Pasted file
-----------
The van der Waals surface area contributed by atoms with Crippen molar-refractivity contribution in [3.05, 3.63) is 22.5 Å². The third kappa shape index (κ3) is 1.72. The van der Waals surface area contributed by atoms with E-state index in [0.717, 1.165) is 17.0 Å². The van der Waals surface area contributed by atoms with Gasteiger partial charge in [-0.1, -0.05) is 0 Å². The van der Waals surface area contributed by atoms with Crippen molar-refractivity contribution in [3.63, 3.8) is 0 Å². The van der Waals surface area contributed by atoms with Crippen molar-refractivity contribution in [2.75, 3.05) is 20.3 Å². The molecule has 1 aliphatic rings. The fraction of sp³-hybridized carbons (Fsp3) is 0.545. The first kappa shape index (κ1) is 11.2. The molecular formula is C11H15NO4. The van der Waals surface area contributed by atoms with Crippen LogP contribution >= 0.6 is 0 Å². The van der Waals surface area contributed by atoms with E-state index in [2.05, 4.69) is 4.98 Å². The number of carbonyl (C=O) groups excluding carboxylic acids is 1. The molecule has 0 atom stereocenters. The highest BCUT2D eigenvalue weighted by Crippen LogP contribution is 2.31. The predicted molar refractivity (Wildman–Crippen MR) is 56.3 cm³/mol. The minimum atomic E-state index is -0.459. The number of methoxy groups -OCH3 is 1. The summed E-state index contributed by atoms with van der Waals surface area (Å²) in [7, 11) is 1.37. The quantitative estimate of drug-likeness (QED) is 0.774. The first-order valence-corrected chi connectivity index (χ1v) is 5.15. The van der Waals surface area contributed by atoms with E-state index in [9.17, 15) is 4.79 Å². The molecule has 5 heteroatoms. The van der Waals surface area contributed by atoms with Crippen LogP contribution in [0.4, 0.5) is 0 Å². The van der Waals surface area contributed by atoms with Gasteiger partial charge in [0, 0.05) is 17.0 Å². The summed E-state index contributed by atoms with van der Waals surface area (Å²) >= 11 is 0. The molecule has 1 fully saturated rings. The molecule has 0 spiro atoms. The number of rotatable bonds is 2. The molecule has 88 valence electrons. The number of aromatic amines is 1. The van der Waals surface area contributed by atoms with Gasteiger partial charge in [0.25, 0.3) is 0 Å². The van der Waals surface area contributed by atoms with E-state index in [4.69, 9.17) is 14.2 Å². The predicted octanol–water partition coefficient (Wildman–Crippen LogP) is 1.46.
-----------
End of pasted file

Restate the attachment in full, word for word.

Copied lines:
The van der Waals surface area contributed by atoms with Crippen molar-refractivity contribution in [3.05, 3.63) is 22.5 Å². The third kappa shape index (κ3) is 1.72. The van der Waals surface area contributed by atoms with E-state index in [0.717, 1.165) is 17.0 Å². The van der Waals surface area contributed by atoms with Gasteiger partial charge in [-0.1, -0.05) is 0 Å². The van der Waals surface area contributed by atoms with Crippen molar-refractivity contribution in [3.63, 3.8) is 0 Å². The van der Waals surface area contributed by atoms with Crippen molar-refractivity contribution in [2.75, 3.05) is 20.3 Å². The molecule has 1 aliphatic rings. The fraction of sp³-hybridized carbons (Fsp3) is 0.545. The first kappa shape index (κ1) is 11.2. The molecular formula is C11H15NO4. The van der Waals surface area contributed by atoms with Crippen LogP contribution >= 0.6 is 0 Å². The van der Waals surface area contributed by atoms with E-state index in [2.05, 4.69) is 4.98 Å². The number of carbonyl (C=O) groups excluding carboxylic acids is 1. The molecule has 0 atom stereocenters. The highest BCUT2D eigenvalue weighted by Crippen LogP contribution is 2.31. The predicted molar refractivity (Wildman–Crippen MR) is 56.3 cm³/mol. The minimum atomic E-state index is -0.459. The number of methoxy groups -OCH3 is 1. The summed E-state index contributed by atoms with van der Waals surface area (Å²) in [7, 11) is 1.37. The quantitative estimate of drug-likeness (QED) is 0.774. The first-order valence-corrected chi connectivity index (χ1v) is 5.15. The van der Waals surface area contributed by atoms with E-state index in [9.17, 15) is 4.79 Å². The molecule has 5 heteroatoms. The van der Waals surface area contributed by atoms with Crippen LogP contribution in [0.4, 0.5) is 0 Å². The van der Waals surface area contributed by atoms with Gasteiger partial charge in [0, 0.05) is 17.0 Å². The summed E-state index contributed by atoms with van der Waals surface area (Å²) >= 11 is 0. The molecule has 1 fully saturated rings. The molecule has 0 spiro atoms. The number of rotatable bonds is 2. The molecule has 88 valence electrons. The number of aromatic amines is 1. The van der Waals surface area contributed by atoms with Gasteiger partial charge in [0.25, 0.3) is 0 Å². The van der Waals surface area contributed by atoms with E-state index in [4.69, 9.17) is 14.2 Å². The predicted octanol–water partition coefficient (Wildman–Crippen LogP) is 1.46.